Third, there are times, such as these, when many of my clients find themselves in financial stress with such uncertainty about how 2013 and future years will look. Financial stress truly is seen during this time of year with wanting to buy gifts for those people one is close to and at the same time managing to not increase debt that cannot be paid. Financial stress is determined by each individual whether it is unemployment, changes in job with reduced earning, loss of a wage earner due to illness or death, or unexpected increased expenses. Ways financial stress occur are in areas of not planning ahead, spending too much, and spending to satisfy self-esteem needs. Ending financial stress can occur by a) exploring your values writing down and discussing them either with family or a professional; b) set goals for all areas of your life, including money, c) make a plan to change your behavior, d) develop a budget having it reviewed with a professional for guidance, e) set up a plan to get out of debt, e) don’t by anything on credit unless it is an emergency, f) discriminate between what you want and what you need, g) avoid buying something that needs maintenance or accessories, h) during the holidays, make an arrangement with your family and friends to place a limit on spending for gifts, i) admit that you can’t afford to buy certain items, and j) increase your appreciation for what you have by volunteering during this holiday season to help others in need.
Fourth, holiday blues happen to some individuals. Holiday blues are caused by fears of disappointing others, expecting gifts to improve relationships, anniversary reactions due to loss of a loved one, bad memories, or seasonal affective disorder. Dealing with the holiday blues can be challenging yet know it is temporary. Some suggestions are to be realistic so as to not let the holiday season solve all past problems. Drink less alcohol in order to not have the expectation with increased drinking of improved well-being. Give yourself permission to not feel cheerful, if you just don’t feel like it. Have a spending limit and stick to it. Be honest with yourself and others by expressing your feelings and thoughts by using an “I feel” statement. Look for sources of support at faith communities, mental health practices or clinics, or support groups. Give yourself special care by relaxing and pampering yourself. Set limits and priorities being realistic about what you can accomplish. Most importantly, get some exercise as it boosts serotonin and endorphins. Lastly, if you or someone you know has seen this as a pattern, check with your personal physician or seek the care of a mental health practitioner who can assist with determining whether you have seasonal affective disorder making suggestions on how to reduce your level of sadness or depression.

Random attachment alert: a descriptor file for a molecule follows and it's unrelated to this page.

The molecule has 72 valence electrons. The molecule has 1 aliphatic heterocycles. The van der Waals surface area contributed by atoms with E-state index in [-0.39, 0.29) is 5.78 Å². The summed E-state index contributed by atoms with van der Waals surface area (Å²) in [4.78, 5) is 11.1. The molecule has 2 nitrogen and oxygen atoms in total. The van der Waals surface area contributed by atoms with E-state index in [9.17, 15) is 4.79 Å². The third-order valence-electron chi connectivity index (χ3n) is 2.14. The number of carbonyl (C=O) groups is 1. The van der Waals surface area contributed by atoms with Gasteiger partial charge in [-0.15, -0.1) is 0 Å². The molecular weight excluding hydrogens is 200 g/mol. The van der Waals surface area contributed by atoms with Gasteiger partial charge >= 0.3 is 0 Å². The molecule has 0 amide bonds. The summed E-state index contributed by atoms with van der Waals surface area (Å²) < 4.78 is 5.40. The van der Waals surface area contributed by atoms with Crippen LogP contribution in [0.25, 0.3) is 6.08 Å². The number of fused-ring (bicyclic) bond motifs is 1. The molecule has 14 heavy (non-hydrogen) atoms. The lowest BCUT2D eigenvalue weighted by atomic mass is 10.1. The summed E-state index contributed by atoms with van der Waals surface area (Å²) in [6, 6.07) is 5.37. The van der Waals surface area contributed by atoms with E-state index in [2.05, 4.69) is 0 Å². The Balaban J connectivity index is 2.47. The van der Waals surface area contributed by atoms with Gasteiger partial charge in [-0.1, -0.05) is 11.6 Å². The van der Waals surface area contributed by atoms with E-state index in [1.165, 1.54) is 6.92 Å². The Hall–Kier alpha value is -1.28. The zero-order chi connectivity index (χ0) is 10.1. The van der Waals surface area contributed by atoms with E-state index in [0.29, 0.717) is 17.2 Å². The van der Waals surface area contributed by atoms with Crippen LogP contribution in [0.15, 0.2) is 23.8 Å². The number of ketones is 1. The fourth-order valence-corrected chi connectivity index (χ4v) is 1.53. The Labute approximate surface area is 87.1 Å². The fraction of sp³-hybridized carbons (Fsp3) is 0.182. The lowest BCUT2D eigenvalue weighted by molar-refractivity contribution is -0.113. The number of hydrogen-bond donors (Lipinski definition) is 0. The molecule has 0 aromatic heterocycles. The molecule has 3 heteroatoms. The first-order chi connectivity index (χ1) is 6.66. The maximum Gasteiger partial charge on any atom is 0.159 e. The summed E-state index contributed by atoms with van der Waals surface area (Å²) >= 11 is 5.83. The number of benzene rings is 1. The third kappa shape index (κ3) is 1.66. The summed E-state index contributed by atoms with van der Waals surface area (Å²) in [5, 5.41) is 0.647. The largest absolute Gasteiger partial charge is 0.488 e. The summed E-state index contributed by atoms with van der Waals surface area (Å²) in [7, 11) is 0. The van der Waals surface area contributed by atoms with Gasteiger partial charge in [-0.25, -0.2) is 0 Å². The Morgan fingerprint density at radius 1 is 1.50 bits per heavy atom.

The holidays can truly be a great time of year, experienced simply. Choose what works for you or your family, and try to appreciate the things life has to offer each day, health, the lights, time with friends, experiencing faith community events, seeking special music, or just enjoying that special cup of coffee with a friend. If you find there is need for assistance in this area of holiday stress or blues, or assistance is needed to just be coached through challenges of balancing work and life, contact the practice at (843) 652-5532 or email me at email@example.com.
Best of the holidays to you,
Kathy L. Fortner, EdS LPC CCMHC